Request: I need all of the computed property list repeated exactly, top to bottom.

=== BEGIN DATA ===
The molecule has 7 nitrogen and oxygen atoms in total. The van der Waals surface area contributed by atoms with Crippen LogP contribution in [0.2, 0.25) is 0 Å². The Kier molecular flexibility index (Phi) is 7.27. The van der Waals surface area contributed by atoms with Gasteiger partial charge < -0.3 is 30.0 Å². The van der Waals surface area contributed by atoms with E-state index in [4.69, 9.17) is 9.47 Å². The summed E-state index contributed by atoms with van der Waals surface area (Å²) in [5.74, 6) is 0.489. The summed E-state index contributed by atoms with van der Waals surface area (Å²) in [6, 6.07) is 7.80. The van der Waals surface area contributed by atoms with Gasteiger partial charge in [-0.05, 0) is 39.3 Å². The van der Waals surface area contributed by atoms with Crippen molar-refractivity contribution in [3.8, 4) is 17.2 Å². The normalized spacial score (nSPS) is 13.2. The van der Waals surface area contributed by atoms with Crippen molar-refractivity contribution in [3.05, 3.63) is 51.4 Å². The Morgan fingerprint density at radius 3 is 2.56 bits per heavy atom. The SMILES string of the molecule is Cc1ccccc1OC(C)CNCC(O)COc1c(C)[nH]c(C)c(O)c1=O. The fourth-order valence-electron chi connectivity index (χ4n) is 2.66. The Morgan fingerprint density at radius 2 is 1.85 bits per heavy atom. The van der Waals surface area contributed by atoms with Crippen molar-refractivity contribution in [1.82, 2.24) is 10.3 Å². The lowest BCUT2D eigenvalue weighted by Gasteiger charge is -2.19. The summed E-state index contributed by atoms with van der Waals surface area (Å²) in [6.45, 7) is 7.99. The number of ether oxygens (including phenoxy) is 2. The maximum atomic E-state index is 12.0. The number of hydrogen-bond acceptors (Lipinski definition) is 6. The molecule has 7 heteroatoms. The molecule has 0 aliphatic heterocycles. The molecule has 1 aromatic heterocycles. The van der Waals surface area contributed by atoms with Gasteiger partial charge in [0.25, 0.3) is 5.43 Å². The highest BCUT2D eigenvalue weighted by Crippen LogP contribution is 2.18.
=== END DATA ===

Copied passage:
The molecule has 7 nitrogen and oxygen atoms in total. The van der Waals surface area contributed by atoms with Crippen LogP contribution in [0.2, 0.25) is 0 Å². The Kier molecular flexibility index (Phi) is 7.27. The van der Waals surface area contributed by atoms with Gasteiger partial charge < -0.3 is 30.0 Å². The van der Waals surface area contributed by atoms with E-state index in [4.69, 9.17) is 9.47 Å². The summed E-state index contributed by atoms with van der Waals surface area (Å²) in [5.74, 6) is 0.489. The summed E-state index contributed by atoms with van der Waals surface area (Å²) in [6, 6.07) is 7.80. The van der Waals surface area contributed by atoms with Gasteiger partial charge in [-0.05, 0) is 39.3 Å². The van der Waals surface area contributed by atoms with Crippen molar-refractivity contribution in [3.8, 4) is 17.2 Å². The normalized spacial score (nSPS) is 13.2. The van der Waals surface area contributed by atoms with Crippen molar-refractivity contribution in [3.05, 3.63) is 51.4 Å². The Morgan fingerprint density at radius 3 is 2.56 bits per heavy atom. The SMILES string of the molecule is Cc1ccccc1OC(C)CNCC(O)COc1c(C)[nH]c(C)c(O)c1=O. The fourth-order valence-electron chi connectivity index (χ4n) is 2.66. The Morgan fingerprint density at radius 2 is 1.85 bits per heavy atom. The van der Waals surface area contributed by atoms with Crippen molar-refractivity contribution in [1.82, 2.24) is 10.3 Å². The lowest BCUT2D eigenvalue weighted by Gasteiger charge is -2.19. The summed E-state index contributed by atoms with van der Waals surface area (Å²) in [6.45, 7) is 7.99. The number of ether oxygens (including phenoxy) is 2. The maximum atomic E-state index is 12.0. The number of hydrogen-bond acceptors (Lipinski definition) is 6. The molecule has 7 heteroatoms. The molecule has 0 aliphatic heterocycles. The molecule has 1 aromatic heterocycles. The van der Waals surface area contributed by atoms with Gasteiger partial charge in [0.25, 0.3) is 5.43 Å². The highest BCUT2D eigenvalue weighted by Crippen LogP contribution is 2.18.